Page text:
—categories: Development …

The current definition of a patch doesn’t take into account the context of that patch. So commute et al. will allow you to operate on patches that don’t have compatible contexts, resulting in bizarre and difficult-to-locate errors.

Wouldn’t it be nice if the type system would catch these errors? Let’s give it a go.

We have our patch type, p. Give it two new type arguments, a and b, representing the starting and ending contexts. We call these phantom type arguments because they’re not used in the definition of the type p. So we don’t ever have to worry about instantiating them. Now let’s look at the type of commute:

commute :: p a b -> p b c -> Maybe (p a d, p d c)

The problem with this definition is that the type variables b and d in commute are universal, which means that they can be any type, even equal! Not really what we wanted.

What we want is some way to represent to the type system that the result of commute uses a new context different from the other contexts. For this, we use existential types. These represent cases where the type system knows that a certain type variable contains some type, but certainly isn’t valid for all types, as the definition above implies.

We use a generalized abstract data type (GADT) to build these existential types:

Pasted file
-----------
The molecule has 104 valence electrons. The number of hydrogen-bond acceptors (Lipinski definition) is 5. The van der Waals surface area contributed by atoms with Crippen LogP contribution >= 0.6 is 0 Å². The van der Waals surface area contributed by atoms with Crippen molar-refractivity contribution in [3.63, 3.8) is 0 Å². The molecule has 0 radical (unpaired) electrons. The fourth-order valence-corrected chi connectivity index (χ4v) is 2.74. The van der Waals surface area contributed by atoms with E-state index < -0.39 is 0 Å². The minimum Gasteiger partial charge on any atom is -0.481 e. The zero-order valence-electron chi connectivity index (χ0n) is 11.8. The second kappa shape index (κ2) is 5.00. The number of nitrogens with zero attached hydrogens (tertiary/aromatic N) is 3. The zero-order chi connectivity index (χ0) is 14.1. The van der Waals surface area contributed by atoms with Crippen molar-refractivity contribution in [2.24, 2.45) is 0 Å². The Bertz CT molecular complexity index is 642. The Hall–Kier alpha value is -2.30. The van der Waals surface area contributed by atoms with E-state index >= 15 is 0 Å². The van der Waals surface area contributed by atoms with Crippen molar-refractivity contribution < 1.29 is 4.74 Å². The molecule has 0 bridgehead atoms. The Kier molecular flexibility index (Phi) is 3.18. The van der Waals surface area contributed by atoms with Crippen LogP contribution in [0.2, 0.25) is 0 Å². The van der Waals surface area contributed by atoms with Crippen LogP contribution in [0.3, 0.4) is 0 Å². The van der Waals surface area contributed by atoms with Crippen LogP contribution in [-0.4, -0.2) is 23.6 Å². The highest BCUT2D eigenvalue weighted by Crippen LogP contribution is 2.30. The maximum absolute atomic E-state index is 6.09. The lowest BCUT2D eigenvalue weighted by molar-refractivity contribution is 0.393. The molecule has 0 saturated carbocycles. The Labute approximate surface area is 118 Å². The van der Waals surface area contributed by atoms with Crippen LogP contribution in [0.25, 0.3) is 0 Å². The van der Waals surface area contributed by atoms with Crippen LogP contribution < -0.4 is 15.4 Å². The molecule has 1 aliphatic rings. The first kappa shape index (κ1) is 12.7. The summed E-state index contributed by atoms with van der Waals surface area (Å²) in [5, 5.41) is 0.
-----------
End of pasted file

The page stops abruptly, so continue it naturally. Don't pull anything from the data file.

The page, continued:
data Commutation p a c where
    (:.) :: p a b -> p b c -> Commutation p a c

commute :: Commutation p a c -> Maybe (Commutation p a c)

Notice that the result of the constructor (:.) doesn’t mention b. Since it’s a constructor, we can use it to unpack the commutation:

(a :. b) :: Commutation x z
(b' :. a') <- commute (a :. b)

What are the types of a' and b'? Well, we know that (b' :. a') is of type Commutation x z. So it must have been built from two types p x y and p y z, where y is unknown. This is the existential part of things: we know that y exists, but we don’t know what it is. That’s important –we can’t, for example, build (b' :. a) because the type system can’t guarantee that the types for b' and a are compatible. In fact, they’re probably not.

We can even define sequences of these patches, with chains of existential types linking them:

data PatchSeq p a b where
    Nil  :: PatchSeq p a a
    U    :: p a b -> PatchSeq p a b
    (:-) :: PatchSeq p a b -> PatchSeq p b c -> PatchSeq p a c

Note that the type variable b in the (:-) constructor is properly existential.

How does all this help? Well, let’s take, for example, part of the definition of commute on PatchSeqs:

commute ((ps1 :- ps2) :. p)
    = do p'  :. ps1' <- commute (ps1 :. p)
         p'' :. ps2' <- commute (ps2 :. p')
         return (p'' :. (ps1' :- ps2'))

Looks reasonable, right? It would certainly type check under the old definition of patches. But the new definition catches the error: ps1’s ending context is equal to ps2’s starting context, not p’s!